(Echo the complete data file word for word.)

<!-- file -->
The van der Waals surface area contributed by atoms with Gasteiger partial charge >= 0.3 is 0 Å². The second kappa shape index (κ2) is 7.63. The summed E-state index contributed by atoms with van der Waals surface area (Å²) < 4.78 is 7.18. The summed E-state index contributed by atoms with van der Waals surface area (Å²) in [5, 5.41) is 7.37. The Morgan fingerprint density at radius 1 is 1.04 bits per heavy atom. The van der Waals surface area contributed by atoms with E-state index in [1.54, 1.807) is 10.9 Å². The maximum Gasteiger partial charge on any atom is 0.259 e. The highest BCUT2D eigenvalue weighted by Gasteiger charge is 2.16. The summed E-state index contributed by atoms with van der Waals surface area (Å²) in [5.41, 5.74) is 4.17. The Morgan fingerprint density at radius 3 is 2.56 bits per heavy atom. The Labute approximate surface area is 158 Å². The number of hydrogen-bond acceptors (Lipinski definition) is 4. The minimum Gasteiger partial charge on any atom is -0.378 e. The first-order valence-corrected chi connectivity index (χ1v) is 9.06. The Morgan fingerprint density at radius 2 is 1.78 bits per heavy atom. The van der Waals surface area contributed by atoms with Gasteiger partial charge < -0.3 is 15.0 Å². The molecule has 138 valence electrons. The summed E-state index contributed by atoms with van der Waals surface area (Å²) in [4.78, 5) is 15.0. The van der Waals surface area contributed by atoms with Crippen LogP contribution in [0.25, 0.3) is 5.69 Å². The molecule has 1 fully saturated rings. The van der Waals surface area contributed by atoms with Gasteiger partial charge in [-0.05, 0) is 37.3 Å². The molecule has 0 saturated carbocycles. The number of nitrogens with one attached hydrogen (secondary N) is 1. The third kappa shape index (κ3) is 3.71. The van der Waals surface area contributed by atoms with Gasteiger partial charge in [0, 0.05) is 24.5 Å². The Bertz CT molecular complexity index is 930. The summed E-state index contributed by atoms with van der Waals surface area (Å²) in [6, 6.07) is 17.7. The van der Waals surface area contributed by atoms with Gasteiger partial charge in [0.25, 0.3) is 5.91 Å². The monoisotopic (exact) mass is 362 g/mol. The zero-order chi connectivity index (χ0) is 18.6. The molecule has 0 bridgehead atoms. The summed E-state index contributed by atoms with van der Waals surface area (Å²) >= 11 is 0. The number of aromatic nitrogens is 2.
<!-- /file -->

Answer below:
The van der Waals surface area contributed by atoms with Gasteiger partial charge >= 0.3 is 0 Å². The second kappa shape index (κ2) is 7.63. The summed E-state index contributed by atoms with van der Waals surface area (Å²) < 4.78 is 7.18. The summed E-state index contributed by atoms with van der Waals surface area (Å²) in [5, 5.41) is 7.37. The Morgan fingerprint density at radius 1 is 1.04 bits per heavy atom. The van der Waals surface area contributed by atoms with E-state index in [1.54, 1.807) is 10.9 Å². The maximum Gasteiger partial charge on any atom is 0.259 e. The highest BCUT2D eigenvalue weighted by Gasteiger charge is 2.16. The summed E-state index contributed by atoms with van der Waals surface area (Å²) in [5.41, 5.74) is 4.17. The Morgan fingerprint density at radius 3 is 2.56 bits per heavy atom. The Labute approximate surface area is 158 Å². The number of hydrogen-bond acceptors (Lipinski definition) is 4. The minimum Gasteiger partial charge on any atom is -0.378 e. The first-order valence-corrected chi connectivity index (χ1v) is 9.06. The Morgan fingerprint density at radius 2 is 1.78 bits per heavy atom. The van der Waals surface area contributed by atoms with Gasteiger partial charge < -0.3 is 15.0 Å². The molecule has 138 valence electrons. The summed E-state index contributed by atoms with van der Waals surface area (Å²) in [4.78, 5) is 15.0. The van der Waals surface area contributed by atoms with Crippen LogP contribution in [0.25, 0.3) is 5.69 Å². The molecule has 1 fully saturated rings. The van der Waals surface area contributed by atoms with Gasteiger partial charge in [-0.05, 0) is 37.3 Å². The molecule has 0 saturated carbocycles. The number of nitrogens with one attached hydrogen (secondary N) is 1. The third kappa shape index (κ3) is 3.71. The van der Waals surface area contributed by atoms with Gasteiger partial charge in [0, 0.05) is 24.5 Å². The Bertz CT molecular complexity index is 930. The summed E-state index contributed by atoms with van der Waals surface area (Å²) in [6, 6.07) is 17.7. The van der Waals surface area contributed by atoms with Gasteiger partial charge in [0.25, 0.3) is 5.91 Å². The monoisotopic (exact) mass is 362 g/mol. The zero-order chi connectivity index (χ0) is 18.6. The molecule has 0 bridgehead atoms. The summed E-state index contributed by atoms with van der Waals surface area (Å²) >= 11 is 0. The number of aromatic nitrogens is 2.